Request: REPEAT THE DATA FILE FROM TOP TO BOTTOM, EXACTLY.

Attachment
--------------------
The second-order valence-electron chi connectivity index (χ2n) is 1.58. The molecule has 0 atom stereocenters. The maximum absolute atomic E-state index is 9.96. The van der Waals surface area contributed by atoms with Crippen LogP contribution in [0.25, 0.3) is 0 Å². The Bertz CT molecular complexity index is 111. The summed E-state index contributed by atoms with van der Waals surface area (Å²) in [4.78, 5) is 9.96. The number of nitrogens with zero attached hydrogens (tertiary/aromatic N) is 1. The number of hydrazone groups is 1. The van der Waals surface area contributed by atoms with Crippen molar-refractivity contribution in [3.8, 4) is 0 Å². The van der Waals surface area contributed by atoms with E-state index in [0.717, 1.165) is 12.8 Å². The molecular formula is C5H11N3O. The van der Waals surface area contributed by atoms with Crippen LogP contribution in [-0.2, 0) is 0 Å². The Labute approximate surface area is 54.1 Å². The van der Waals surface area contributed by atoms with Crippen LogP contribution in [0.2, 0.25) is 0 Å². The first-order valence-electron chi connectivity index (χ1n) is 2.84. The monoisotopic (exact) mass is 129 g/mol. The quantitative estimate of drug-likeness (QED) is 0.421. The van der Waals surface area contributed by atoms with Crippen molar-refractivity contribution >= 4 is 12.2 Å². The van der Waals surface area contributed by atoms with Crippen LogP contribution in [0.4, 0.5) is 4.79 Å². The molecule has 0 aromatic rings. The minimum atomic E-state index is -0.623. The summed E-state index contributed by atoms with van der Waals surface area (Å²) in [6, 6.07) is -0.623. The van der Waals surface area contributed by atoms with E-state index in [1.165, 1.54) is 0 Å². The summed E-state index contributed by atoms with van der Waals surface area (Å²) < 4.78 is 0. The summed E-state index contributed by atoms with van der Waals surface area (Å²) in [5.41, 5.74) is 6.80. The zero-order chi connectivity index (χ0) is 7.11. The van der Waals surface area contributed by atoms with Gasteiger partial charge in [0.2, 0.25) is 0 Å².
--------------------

The second-order valence-electron chi connectivity index (χ2n) is 1.58. The molecule has 0 atom stereocenters. The maximum absolute atomic E-state index is 9.96. The van der Waals surface area contributed by atoms with Crippen LogP contribution in [0.25, 0.3) is 0 Å². The Bertz CT molecular complexity index is 111. The summed E-state index contributed by atoms with van der Waals surface area (Å²) in [4.78, 5) is 9.96. The number of nitrogens with zero attached hydrogens (tertiary/aromatic N) is 1. The number of hydrazone groups is 1. The van der Waals surface area contributed by atoms with Crippen molar-refractivity contribution in [3.8, 4) is 0 Å². The van der Waals surface area contributed by atoms with E-state index in [0.717, 1.165) is 12.8 Å². The molecular formula is C5H11N3O. The van der Waals surface area contributed by atoms with Crippen LogP contribution in [-0.2, 0) is 0 Å². The Labute approximate surface area is 54.1 Å². The van der Waals surface area contributed by atoms with Crippen LogP contribution in [0.2, 0.25) is 0 Å². The first-order valence-electron chi connectivity index (χ1n) is 2.84. The monoisotopic (exact) mass is 129 g/mol. The quantitative estimate of drug-likeness (QED) is 0.421. The van der Waals surface area contributed by atoms with Crippen molar-refractivity contribution >= 4 is 12.2 Å². The van der Waals surface area contributed by atoms with Crippen LogP contribution in [0.4, 0.5) is 4.79 Å². The molecule has 0 aromatic rings. The minimum atomic E-state index is -0.623. The summed E-state index contributed by atoms with van der Waals surface area (Å²) in [6, 6.07) is -0.623. The van der Waals surface area contributed by atoms with E-state index in [1.165, 1.54) is 0 Å². The summed E-state index contributed by atoms with van der Waals surface area (Å²) < 4.78 is 0. The summed E-state index contributed by atoms with van der Waals surface area (Å²) in [5.41, 5.74) is 6.80. The zero-order chi connectivity index (χ0) is 7.11. The van der Waals surface area contributed by atoms with Gasteiger partial charge in [0.2, 0.25) is 0 Å².